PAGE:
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>Do you think abstract labor is a 'conceptual property'? You seem to be in
>favor of Colletti. Does not this definition goes against his view of
>abstract labor as real abstraction?
Riccardo, this is the difficulty. Note that in Marx's first derivation of
abstract labor, he himself refers to it as a phantom-like objectivity,
instead of a real abstraction. As RP Wolff has pointed out, this absurdity
is as if oranges, apples, etc only counted as modes of expression of Fruit.
Similarly diverse concrete labors count in the exchange relation only as
modes of expression of the variable substance of Abstract Labor (which of
course is then directly incaranted in any one use value--coats, boxes of
chocolate, gold). So it is not Bohm Bawerk but Marx who first immediately
pointed to the seeming metaphysics of the labor theory of value.
We also had an earlier debate about Marx's derivation of a common substance
from the identity or equality of 20yds of linen=one coat. But if one reads
on, Marx undertands the value form as triple predicate (x,y,d)--that is,
any two commodities (x,y) can be made value equivalent in terms of the same
(money) denominator. It's the ability to express value equivalence in the
same denominator that has Marx conclude there must be a common substance.
Whether this makes the deduction or derivation any more valid I look
forward to comments by Gi or Stephen C who were most critical ealier of
Of course the extension (?) of the ternary predicate of the value form
however is broader than only those commodities which have the property of
variable value. For example, the commodities which can be rendered value
equivalent in terms of the same denominator include not only "values" but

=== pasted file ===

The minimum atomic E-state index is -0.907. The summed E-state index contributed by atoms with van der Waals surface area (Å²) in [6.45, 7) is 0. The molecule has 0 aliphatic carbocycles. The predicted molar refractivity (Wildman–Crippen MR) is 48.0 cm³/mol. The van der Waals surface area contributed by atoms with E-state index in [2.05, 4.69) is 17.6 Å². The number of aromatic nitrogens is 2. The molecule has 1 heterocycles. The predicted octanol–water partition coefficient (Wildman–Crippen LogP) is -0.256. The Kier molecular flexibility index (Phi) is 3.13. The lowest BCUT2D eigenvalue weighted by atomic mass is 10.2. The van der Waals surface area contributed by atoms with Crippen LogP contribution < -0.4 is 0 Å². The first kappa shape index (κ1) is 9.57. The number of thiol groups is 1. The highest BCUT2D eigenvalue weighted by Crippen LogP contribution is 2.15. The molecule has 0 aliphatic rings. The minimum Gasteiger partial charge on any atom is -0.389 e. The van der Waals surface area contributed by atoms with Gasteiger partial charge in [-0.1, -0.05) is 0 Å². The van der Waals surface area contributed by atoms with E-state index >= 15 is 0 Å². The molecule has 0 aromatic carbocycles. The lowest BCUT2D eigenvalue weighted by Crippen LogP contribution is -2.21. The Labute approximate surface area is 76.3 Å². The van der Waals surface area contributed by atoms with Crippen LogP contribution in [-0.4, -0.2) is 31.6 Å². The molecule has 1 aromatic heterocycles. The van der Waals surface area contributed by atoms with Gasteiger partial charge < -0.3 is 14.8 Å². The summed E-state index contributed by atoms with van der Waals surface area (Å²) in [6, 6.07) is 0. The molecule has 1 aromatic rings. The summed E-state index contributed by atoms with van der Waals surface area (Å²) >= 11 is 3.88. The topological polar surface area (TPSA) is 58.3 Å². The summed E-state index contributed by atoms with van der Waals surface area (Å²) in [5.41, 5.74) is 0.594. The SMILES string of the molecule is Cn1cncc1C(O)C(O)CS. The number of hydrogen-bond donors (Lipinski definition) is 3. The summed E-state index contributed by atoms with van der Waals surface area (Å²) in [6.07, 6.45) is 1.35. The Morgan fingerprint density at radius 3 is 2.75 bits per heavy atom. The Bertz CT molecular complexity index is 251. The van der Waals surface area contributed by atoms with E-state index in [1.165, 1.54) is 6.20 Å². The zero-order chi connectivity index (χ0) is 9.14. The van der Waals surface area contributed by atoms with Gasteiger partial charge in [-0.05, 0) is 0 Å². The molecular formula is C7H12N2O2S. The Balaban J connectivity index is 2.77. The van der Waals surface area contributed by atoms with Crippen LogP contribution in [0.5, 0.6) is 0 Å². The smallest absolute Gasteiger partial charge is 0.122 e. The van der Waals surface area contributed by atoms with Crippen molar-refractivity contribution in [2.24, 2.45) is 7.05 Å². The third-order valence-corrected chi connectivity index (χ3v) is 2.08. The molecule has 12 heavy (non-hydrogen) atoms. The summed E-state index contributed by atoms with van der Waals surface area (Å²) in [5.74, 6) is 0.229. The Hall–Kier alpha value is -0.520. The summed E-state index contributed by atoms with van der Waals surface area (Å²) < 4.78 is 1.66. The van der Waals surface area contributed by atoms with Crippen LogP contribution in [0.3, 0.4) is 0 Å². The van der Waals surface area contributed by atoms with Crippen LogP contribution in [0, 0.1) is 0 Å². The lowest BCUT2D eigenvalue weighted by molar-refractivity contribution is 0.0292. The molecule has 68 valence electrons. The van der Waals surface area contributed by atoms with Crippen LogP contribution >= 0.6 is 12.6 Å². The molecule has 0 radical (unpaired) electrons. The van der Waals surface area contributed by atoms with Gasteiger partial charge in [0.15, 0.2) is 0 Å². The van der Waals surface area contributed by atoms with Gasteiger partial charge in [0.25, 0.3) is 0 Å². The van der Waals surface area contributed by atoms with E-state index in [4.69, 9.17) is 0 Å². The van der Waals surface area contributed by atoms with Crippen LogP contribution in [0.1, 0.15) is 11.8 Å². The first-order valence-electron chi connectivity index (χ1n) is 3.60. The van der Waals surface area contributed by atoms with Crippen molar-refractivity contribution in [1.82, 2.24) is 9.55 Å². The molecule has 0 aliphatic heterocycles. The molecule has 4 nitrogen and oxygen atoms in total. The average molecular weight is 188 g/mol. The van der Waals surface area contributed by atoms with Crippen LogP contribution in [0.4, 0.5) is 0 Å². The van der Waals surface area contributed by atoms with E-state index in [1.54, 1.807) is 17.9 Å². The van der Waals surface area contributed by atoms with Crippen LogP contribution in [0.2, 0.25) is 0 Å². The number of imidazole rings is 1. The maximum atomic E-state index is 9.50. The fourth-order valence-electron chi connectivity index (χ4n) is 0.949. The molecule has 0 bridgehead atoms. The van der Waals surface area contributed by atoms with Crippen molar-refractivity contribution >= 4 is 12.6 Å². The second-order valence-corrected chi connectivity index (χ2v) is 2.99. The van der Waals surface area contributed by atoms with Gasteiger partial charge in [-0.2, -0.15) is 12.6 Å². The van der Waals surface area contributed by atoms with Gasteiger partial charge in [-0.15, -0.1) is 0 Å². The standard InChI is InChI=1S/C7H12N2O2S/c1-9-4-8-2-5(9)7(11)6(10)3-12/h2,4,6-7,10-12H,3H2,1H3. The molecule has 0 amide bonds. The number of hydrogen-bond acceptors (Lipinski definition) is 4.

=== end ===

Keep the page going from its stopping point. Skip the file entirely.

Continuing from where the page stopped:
land, rare art works and golden meteors. So it's not from value equivalence
alone that one can derive that commodities have or are value (abstract
labor). The pairs of objects which can be predicated by the value form
falls into a broader reference class than the objects which possess the
property of variable value.
Following Marx's famous letter to Kugelmann, I don't think however Marx is
actually trying to prove the social labor is the basis of value here since
it is perfectly obvious that only through the exchange value of commodities
can the distribution of social labor be effected. That is, Marx is
beginning with the totality of social labor (so he excludes land, other
gifts of nature) and then is trying to lay bare the metaphysical ill
formation of a society in which production is generally undertaken by
private firms by wage labor for money.
If is through commodity movements that our social labor is organized, then
commodities must be first and foremost be modes of expression of the
phantom like objectivity of Abstract Labor, which is thereby really
hypostatized. It is through being more or less of this that commodites
regulate the distribution of social labor, yet the abstract labor
represented by commodities is not reducible the energy or actual time
expended in making them!
So the mystery of commodities cannot discovered by inspecting them in
isolation or as things. So their essential property of being modes of
expression of so much abstract labor has no basis in thing itself and thus
seems to be purely conceptual.
So things not only have a conceptual property but the thing is subordinate
to its conceptual, as opposed to its thingly, properties--sensuous,
This seems to be part of what Marx is referring to as the necromancy of
commodities (I have called it the metaphysically ill formed nature of
commodities). But once we realize that the strange conceptual properties of
commodities do not derive from their own properties as things unto
themselves but rather derive their mystery from being parts of the social
labor of which they are part, while at the same time themselves regulating
the distribution of social labor themselves, then the necromancy
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